FIFA 08 is looking to be a major success for EA. Never before have the team captured the reality of football and condensed it into a comprehensive footballing title
FIFA 08 is a radical improvement of those stale instalments of past. And not similar to those girlfriends you want to leave firmly in the past, it is purely about the future for FIFA. To some this is about as good as sex gets.
With an introduction like that you’d probably be thinking you’re about to consider purchasing the definitive game of the year. I’ll set the record straight, it does have flaws. But then what game doesn’t?
The players aren’t that good looking...
Look at the ball, not the sky!
To put it in simple terms, FIFA 08 is bloody difficult. Football is all about scoring, right? Wrong. FIFA 08 focuses on making a realistic football title with the minimal of goals possible. After all unless your name is Manchester United, real-life football doesn’t have that many goals per game! It’s frustrating and you’ll be throwing the controller at the near misses that you can’t quite convert but what you can be guaranteed of is a comprehensive and slick footballing game.
On the surface some of the changes look minimal. Graphically FIFA 08 looks very much like its predecessor albeit with some smoother looking pitches and players and you’d be forgiven for thinking that you’ve just gone and wasted another £40 on a crap update.
The real update to FIFA 08 is in the underlying game. The engine feels more fluid and tighter to play with and requires more skill on your part. Games of old required you to run down the centre, shoot and score. FIFA 08 changes this and makes you pass, play and perfect your shooting until the ball hits the back of the net. Tactics are the key now and thus the learning curve is higher than in previous titles but is a joy to behold once mastered.
What you looking at?
Keeping the crown jewels safe
Making a welcome return are skills which can be mastered by tapping and pushing buttons and triggers. This is strictly for the pro players however as it is pointless trying to pull off a trick, failing and letting the opposition head up the field and belt one in. But if you do master them you’ll be laughing all the way to the cup final.
One of the best new features this year which adds a new angle to the game is the Be A Pro mode which allows you to control one key player from a team of your choice. Instead of controlling the whole field of eleven men you’ll control your favourite player and try and enhance his performance in that position. It’s a new way to play a football game and it works quite well. You won’t always be on the ball and you’ll end up running round the field quite a-lot but when you run through the defence and power the ball into the net you’ll feel personal satisfaction.
Scoring is difficult as a mentioned earlier. Most of the goals come from crosses into the box rather than skilled runs down the centre. It can be done but the defence will usually have the upper hand. That said you’ll be finding you rely on your own defence a hell of a lot more than in previous games; an integral part of the team and making sure the opposition doesn’t score.
Also new to the series is that each player has abilities and skills of which are available in Manager Mode. Each player gains experience (in the form of EXP points) and this can build players abilities in specific areas of the field such as attacking or defence. Manager Mode itself is very much like last year; you pick a team and try and succeed in the league and cup paying attention to the fact your job could be at stake after a few losses.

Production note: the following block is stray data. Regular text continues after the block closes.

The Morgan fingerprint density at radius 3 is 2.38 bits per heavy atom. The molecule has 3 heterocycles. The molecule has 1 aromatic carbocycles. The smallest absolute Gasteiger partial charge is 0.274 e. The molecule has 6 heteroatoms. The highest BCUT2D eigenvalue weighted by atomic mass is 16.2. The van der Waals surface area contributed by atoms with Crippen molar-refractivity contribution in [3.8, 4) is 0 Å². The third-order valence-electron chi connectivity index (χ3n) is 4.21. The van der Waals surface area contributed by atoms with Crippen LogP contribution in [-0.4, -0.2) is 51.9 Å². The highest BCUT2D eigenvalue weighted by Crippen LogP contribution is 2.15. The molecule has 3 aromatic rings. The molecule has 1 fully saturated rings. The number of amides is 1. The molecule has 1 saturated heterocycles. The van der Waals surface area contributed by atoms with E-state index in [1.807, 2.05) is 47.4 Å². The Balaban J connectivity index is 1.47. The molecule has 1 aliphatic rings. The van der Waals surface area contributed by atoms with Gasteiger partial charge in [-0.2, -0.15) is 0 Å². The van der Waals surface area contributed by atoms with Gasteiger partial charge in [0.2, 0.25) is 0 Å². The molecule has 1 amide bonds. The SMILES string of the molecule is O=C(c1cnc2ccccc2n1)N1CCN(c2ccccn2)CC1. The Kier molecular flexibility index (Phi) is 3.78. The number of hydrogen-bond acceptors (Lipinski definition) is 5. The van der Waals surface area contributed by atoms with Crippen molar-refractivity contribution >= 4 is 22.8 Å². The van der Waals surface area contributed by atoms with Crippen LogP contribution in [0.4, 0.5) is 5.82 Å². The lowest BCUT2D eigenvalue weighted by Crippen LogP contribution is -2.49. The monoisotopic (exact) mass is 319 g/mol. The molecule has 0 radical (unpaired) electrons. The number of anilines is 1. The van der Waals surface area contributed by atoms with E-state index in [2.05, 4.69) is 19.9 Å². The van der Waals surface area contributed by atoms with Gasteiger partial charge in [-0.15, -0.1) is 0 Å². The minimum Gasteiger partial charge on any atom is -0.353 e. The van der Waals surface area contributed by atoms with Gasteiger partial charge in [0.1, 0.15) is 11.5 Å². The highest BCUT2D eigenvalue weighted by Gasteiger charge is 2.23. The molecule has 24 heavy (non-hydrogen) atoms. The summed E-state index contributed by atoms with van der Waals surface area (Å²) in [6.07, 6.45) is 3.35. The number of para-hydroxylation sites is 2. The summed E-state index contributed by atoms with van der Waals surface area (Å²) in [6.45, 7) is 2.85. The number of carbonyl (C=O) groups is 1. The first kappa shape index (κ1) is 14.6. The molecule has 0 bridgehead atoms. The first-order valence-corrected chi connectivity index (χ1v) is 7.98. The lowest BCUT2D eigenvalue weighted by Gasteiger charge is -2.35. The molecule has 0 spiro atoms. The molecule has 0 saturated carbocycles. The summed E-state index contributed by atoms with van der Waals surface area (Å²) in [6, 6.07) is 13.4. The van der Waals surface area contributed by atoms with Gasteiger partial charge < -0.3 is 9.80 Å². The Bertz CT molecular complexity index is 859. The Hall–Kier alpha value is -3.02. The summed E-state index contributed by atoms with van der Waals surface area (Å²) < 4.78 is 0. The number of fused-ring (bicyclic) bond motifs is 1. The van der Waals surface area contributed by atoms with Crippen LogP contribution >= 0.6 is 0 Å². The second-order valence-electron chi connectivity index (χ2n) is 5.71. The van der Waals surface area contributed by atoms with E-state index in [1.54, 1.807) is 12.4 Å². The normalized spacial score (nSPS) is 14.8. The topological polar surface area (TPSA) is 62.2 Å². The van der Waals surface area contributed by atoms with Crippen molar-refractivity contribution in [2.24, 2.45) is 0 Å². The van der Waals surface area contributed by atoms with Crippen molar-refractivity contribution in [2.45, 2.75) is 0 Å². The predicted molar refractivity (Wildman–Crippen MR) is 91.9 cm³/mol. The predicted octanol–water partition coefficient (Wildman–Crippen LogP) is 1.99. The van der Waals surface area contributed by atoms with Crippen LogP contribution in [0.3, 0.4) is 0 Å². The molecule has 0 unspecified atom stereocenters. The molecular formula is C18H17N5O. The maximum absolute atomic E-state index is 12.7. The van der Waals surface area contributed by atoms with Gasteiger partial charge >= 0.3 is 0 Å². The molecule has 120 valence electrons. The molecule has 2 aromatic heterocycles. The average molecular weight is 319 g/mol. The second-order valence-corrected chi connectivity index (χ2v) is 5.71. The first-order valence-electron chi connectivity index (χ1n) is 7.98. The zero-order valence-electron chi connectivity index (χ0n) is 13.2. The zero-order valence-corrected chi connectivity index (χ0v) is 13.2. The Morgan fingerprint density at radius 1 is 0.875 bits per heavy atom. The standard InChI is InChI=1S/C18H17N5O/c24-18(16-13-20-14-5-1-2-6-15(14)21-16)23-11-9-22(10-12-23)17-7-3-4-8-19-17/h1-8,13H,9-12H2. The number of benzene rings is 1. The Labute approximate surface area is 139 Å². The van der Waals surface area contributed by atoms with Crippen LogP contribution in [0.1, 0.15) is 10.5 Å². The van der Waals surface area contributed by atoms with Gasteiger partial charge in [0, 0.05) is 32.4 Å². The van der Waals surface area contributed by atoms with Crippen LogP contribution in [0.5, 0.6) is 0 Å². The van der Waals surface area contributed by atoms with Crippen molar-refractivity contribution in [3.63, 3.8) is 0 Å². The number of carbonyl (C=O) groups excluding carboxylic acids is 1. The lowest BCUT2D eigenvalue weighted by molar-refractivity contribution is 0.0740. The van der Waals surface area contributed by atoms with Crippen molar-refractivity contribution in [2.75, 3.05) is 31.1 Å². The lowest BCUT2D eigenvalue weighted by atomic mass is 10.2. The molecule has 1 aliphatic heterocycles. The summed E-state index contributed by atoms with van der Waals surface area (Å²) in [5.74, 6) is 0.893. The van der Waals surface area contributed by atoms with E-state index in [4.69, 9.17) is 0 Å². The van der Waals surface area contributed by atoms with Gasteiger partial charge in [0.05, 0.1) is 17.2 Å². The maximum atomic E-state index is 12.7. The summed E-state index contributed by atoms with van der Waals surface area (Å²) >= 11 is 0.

The stadiums don’t actually look this good
I don’t actually know who these players are
Commentary this season comes from Martin Tyler and Andy Gray of Sky Sports fame and although with each yearly instalment comes fresh and invigorating commentary speech, it still suffers in its own respect. Yes they come out with facts and chatter amongst each other, but once you’ve heard it the first time, it isn’t something you’ll want to hear time and time again. Sadly it seems without some wonder commentary we’ll never get that much varied speech. The other problem is the delay between what is spoken and what is happening on screen. You’ll bang a goal in and once play has resumed the commentary team will be going mad still.
Thankfully the crowd ambience is better than previous titles, chanting, cheering and booing as appropriate. EA planned to incorporate custom team chants and although it seems some clubs chant minor things, others are lacking somewhat in there usual team songs. It’d be nice next year to take this a step further and make it as accurate as possible. Don’t get me started on the static crowd which ‘watches’ the game however with poor animation during cut scenes which resemble inflatable dolls. This is 2007, not 1997!
EA are due to introduce a fresh new 5v5 feature online during the next few months, however at the moment your standard 1v1 and 2v2 matches can take place. As ever though most peoples tactics are to run down the sides and cross the ball in, but then if you can’t beat ‘em why not join ‘em? Online games are generally free of any lag which can be more than said of its rival Pro Evolution 2008. The 5v5 feature will hopefully run smoothly when it does launch and I for one look forward to it!
Overall FIFA 08 is looking to be a major success for EA. Never before have the team captured the reality of football and condensed it into a comprehensive footballing title. Granted it’s hard and yes you’ll end up using the cheap tactics of past but with over 15,000 licensed players, 30 leagues and the teams that litter them, FIFA 08 is a joy to play. Only time will tell if the game can begin to win over its bitter rivals from Pro Evolution 2008. Just remember football is better than sex.
Top Game Moment:
TOP GAME MOMENT
Beating Manchester United 5-0 in the FA Cup Final as Birmingham City.